United States Secretary of State John Kerry pressed Cambodia Tuesday to join anti-terrorism efforts and expressed his support for human rights groups in the country.
“Today I discussed with the prime minister [Hun Sen] the urgent challenge internationally of countering violent extremism, and we agreed that this is absolutely a top priority,” Kerry told the press.
“The prime minister expressed a deep interest in Cambodia working with our counter-Daesh coalition,” he said using an alternate acronym for the Islamic State group.
South-East Asia has seen several high-profile attacks in the past year, including a bombing in Bangkok in neighbouring Thailand in August, and a bomb and gun attack in central Jakarta earlier this month. Dozens of people from Malaysia and Indonesia are suspected of joining Islamic State militants in the Middle East.
Kerry also praised the "valuable work" by human rights leaders and environmental activists whom he met during his brief visit.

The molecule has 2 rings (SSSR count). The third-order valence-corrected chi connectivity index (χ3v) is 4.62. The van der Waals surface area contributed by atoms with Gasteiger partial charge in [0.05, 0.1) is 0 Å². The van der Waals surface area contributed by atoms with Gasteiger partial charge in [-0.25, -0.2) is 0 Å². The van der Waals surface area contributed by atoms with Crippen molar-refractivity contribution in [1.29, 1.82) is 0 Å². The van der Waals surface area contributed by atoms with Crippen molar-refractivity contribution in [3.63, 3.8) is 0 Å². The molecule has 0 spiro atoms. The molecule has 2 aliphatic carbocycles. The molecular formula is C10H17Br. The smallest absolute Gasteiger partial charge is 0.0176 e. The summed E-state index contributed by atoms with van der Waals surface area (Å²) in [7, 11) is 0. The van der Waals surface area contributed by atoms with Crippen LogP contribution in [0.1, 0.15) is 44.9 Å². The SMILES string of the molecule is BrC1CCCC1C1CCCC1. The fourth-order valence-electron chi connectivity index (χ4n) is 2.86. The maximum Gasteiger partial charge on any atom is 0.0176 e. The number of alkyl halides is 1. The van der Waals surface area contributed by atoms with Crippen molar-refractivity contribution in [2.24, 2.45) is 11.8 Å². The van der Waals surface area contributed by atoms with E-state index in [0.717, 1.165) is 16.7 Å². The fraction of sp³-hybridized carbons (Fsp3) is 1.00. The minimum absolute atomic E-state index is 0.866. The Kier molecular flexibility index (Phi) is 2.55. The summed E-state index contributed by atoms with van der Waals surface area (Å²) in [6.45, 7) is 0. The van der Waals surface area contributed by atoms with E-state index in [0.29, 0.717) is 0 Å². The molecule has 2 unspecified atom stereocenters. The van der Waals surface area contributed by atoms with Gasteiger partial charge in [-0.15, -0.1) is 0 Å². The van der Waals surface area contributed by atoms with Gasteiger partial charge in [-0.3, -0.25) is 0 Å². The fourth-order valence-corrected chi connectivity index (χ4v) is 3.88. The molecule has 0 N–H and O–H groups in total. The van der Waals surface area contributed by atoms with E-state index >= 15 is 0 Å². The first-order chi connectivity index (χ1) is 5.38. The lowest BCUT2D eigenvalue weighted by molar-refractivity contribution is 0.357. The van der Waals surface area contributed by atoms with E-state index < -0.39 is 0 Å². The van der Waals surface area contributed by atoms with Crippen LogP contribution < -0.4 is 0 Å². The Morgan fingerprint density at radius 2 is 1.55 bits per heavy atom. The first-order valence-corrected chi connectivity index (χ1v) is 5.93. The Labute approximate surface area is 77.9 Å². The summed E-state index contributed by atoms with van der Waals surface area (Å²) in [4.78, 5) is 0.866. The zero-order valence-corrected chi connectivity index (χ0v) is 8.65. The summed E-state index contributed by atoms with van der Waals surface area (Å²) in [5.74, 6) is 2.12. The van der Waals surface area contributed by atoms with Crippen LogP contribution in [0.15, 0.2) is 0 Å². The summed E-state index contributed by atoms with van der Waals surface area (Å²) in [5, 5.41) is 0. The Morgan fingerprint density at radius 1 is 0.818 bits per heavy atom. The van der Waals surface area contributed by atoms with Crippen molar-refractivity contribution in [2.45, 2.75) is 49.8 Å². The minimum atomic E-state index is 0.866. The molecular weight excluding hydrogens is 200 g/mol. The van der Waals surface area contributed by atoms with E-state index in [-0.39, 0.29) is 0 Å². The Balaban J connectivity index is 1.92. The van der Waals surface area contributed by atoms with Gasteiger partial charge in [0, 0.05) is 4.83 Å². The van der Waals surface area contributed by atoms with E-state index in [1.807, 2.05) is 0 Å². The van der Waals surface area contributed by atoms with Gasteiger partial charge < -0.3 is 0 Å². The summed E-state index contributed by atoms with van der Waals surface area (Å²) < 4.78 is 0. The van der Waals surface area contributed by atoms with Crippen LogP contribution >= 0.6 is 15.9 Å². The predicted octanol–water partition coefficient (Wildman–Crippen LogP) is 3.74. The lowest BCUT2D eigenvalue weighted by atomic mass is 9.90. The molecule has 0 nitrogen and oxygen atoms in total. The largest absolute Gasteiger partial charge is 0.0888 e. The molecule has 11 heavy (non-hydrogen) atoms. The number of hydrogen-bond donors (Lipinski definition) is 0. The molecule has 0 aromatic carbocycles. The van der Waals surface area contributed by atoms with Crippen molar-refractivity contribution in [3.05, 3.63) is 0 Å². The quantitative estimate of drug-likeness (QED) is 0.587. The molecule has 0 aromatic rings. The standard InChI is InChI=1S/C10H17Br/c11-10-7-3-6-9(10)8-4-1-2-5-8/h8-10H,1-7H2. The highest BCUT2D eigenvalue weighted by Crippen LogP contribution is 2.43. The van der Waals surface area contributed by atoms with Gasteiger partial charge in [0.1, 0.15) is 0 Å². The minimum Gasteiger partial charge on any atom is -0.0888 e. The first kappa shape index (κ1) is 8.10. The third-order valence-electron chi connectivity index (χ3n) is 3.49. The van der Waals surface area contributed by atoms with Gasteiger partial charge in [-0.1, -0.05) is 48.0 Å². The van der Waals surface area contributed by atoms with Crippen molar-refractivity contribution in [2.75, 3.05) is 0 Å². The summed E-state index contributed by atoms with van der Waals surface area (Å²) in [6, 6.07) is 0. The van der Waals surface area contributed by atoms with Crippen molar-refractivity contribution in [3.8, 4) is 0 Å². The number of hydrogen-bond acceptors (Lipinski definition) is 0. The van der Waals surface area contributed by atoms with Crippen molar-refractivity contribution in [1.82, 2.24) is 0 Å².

His visit would “underscore both US support for democracy in Cambodia but also, importantly, US support for human rights, for civil rights, and for political space,” a State Department briefing note said, according to local media.
Cambodian opposition leader Sam Rainsy is in self-imposed exile to avoid being tried on defamation charges that he says are politically motivated.
Kerry’s trip to Cambodia followed a stopover in neighbouring Laos, which is set to chair the Association of South-East Asian Nations (ASEAN) in 2016.
Kerry was set to travel to Beijing on the next stop of his regional trip.